Distance, 28.5 km
Elevation gain, 262 m
Elevation loss,172 m
Total distance 117.5 km
Daily average, 29 km
We leave at 07:00 in the dark and are instantly bombarded with a vicious bitter wind. Normally the weather doesn’t present it’s true colours until you reach open land, but today the wind was howling around the town leaving us in no doubt about what was in store for us.
After a short spell on a quiet road led us to agricultural service tracks – wide, gravel, flat, monotonous tracks. Although there was plenty to take my interest during the first stage – a backdrop of the biggest marble quarry I have seen, the regular features of the stepped terraces gave the impression from a distance of a small city built into the hillside. The rising sun bounced off the marble and gave a stunning colour, enhanced by a line of wind turbines on the ridge above.
But the wind was so strong, and so cold, that we had to lean into it in order to remain upright.
The rising sun always provides good photo opportunities and so I happily clicked away for the first 8+ km, although it entailed countless removal and replacing of two pairs of gloves. I normally walk in shorts – my legs don’t get too cold on brisk mornings, but this camino has tested their endurance. My knees were bright red this morning and in need of protection from the elements.
At almost 9 km the track took a left turn and instead of a side wind we were once again ploughing through a full-on headwind, and to add insult to injury the track was closely adjacent to a motorway, so the noise of the wind was supplemented by the noise of vehicles rushing past. Nina and I had agreed to take regular rests, especially on a stage like today’s when there are no services between start and finish. But when it is so bitterly cold and there’s no shelter, there is no inclination to stop, even when you are feeling tired.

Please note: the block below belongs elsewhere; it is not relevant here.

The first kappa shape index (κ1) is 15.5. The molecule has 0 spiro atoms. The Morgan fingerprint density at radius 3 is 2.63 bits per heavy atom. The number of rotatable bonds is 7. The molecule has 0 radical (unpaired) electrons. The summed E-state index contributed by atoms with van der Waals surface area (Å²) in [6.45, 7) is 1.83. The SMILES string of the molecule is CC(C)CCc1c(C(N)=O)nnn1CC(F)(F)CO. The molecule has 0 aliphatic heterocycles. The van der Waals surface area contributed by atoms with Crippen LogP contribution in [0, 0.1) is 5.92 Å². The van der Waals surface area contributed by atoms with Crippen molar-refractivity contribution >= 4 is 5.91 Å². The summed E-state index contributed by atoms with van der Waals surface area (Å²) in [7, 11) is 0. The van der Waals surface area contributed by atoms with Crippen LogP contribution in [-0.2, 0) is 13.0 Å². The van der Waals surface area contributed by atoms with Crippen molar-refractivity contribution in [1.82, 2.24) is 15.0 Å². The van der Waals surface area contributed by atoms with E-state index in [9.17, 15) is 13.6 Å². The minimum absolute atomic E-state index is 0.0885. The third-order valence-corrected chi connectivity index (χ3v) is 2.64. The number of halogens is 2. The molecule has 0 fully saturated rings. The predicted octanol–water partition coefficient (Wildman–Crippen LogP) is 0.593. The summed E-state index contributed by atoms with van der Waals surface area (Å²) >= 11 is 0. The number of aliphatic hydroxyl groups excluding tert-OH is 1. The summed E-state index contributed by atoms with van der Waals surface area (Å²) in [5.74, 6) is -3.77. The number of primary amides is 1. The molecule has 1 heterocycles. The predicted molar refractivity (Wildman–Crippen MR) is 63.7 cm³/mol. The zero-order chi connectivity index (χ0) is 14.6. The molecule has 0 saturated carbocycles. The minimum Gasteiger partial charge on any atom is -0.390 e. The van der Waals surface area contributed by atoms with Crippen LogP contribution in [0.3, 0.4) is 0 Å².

We finally spied a cluster of trees a 100 metres or so from the track and sheltered from the wind whilst we removed our boots and ate a snack, and I changed into my merino leggings under my shorts.
At some point the motorway was exchanged for s rail line and then back to the motorway until finally we leave the traffic behind us at 18.5 km, but still walking across flat land with no wind-break and absolutely no shade at all on this stage. I wouldn’t want to be walking the start of this camino in the hot months.
After another hour or so we spy a well placed haystack and we find some shelter to eat our lunch before setting off again for our destination.
We have passed by much uncultivated land, some ploughed ready for planting, some cereal crops, many newly planted almond saplings. And I see a team of men bent double planting something. It is a huge field and they have only planted two rows into perforated plastic sheeting. I take a closer look and have no idea what it is that they are planting. They are thin sticks with shoots emerging which look like the shoots that grow from aged potatoes. Who can tell me what they are?
Almansa is another big town with all services. There is an albergue run by the nuns of the Convento Esclavas de María (telephone the day before, 967 341 557 / 620 856 934, 7 euros, no facilities, nowhere to hang washing, but lovely hot water). There are three or more rooms each with two single beds and a bathroom. Far from luxurious, but very welcome. The next stage is another with no facilities en route, so we have shopped for a picnic lunch and are hoping that it won’t be so very cold tomorrow.